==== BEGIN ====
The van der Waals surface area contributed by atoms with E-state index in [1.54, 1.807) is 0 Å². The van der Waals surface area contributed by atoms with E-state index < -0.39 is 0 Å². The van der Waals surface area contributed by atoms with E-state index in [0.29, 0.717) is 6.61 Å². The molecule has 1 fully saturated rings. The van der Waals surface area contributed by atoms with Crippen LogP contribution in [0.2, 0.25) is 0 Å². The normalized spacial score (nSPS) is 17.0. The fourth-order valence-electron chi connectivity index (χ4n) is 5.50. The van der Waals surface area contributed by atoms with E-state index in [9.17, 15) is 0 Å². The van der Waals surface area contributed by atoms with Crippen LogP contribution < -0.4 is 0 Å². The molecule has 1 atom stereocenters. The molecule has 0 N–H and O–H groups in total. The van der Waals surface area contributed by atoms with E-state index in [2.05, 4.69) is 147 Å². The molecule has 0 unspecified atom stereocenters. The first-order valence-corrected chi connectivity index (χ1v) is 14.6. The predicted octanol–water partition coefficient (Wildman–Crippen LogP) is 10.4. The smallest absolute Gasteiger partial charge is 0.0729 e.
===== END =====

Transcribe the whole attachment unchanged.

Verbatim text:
The van der Waals surface area contributed by atoms with E-state index in [1.54, 1.807) is 0 Å². The van der Waals surface area contributed by atoms with E-state index < -0.39 is 0 Å². The van der Waals surface area contributed by atoms with E-state index in [0.29, 0.717) is 6.61 Å². The molecule has 1 fully saturated rings. The van der Waals surface area contributed by atoms with Crippen LogP contribution in [0.2, 0.25) is 0 Å². The normalized spacial score (nSPS) is 17.0. The fourth-order valence-electron chi connectivity index (χ4n) is 5.50. The van der Waals surface area contributed by atoms with E-state index in [9.17, 15) is 0 Å². The van der Waals surface area contributed by atoms with Crippen LogP contribution < -0.4 is 0 Å². The molecule has 1 atom stereocenters. The molecule has 0 N–H and O–H groups in total. The van der Waals surface area contributed by atoms with E-state index in [2.05, 4.69) is 147 Å². The molecule has 0 unspecified atom stereocenters. The first-order valence-corrected chi connectivity index (χ1v) is 14.6. The predicted octanol–water partition coefficient (Wildman–Crippen LogP) is 10.4. The smallest absolute Gasteiger partial charge is 0.0729 e.